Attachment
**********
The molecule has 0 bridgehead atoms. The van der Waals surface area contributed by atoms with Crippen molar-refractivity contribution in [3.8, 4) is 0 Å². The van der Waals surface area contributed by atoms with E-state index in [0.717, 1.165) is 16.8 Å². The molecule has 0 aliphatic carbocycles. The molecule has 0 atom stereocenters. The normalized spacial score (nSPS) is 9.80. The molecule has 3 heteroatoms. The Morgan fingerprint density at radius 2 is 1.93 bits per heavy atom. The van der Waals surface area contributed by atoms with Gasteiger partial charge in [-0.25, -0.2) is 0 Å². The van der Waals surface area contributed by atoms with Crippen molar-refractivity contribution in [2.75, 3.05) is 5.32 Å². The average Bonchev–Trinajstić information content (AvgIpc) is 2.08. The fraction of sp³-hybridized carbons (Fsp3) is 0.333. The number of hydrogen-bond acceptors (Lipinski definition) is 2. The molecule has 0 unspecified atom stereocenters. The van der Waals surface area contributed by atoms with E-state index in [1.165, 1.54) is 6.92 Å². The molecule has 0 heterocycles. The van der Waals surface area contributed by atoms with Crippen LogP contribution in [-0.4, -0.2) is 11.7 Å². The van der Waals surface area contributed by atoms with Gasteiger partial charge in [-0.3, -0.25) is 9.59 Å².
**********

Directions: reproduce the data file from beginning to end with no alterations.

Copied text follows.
The molecule has 0 bridgehead atoms. The van der Waals surface area contributed by atoms with Crippen molar-refractivity contribution in [3.8, 4) is 0 Å². The van der Waals surface area contributed by atoms with E-state index in [0.717, 1.165) is 16.8 Å². The molecule has 0 aliphatic carbocycles. The molecule has 0 atom stereocenters. The normalized spacial score (nSPS) is 9.80. The molecule has 3 heteroatoms. The Morgan fingerprint density at radius 2 is 1.93 bits per heavy atom. The van der Waals surface area contributed by atoms with Gasteiger partial charge in [-0.25, -0.2) is 0 Å². The van der Waals surface area contributed by atoms with Crippen molar-refractivity contribution in [2.75, 3.05) is 5.32 Å². The average Bonchev–Trinajstić information content (AvgIpc) is 2.08. The fraction of sp³-hybridized carbons (Fsp3) is 0.333. The number of hydrogen-bond acceptors (Lipinski definition) is 2. The molecule has 0 unspecified atom stereocenters. The van der Waals surface area contributed by atoms with E-state index in [1.165, 1.54) is 6.92 Å². The molecule has 0 heterocycles. The van der Waals surface area contributed by atoms with Crippen LogP contribution in [-0.4, -0.2) is 11.7 Å². The van der Waals surface area contributed by atoms with Gasteiger partial charge in [-0.3, -0.25) is 9.59 Å².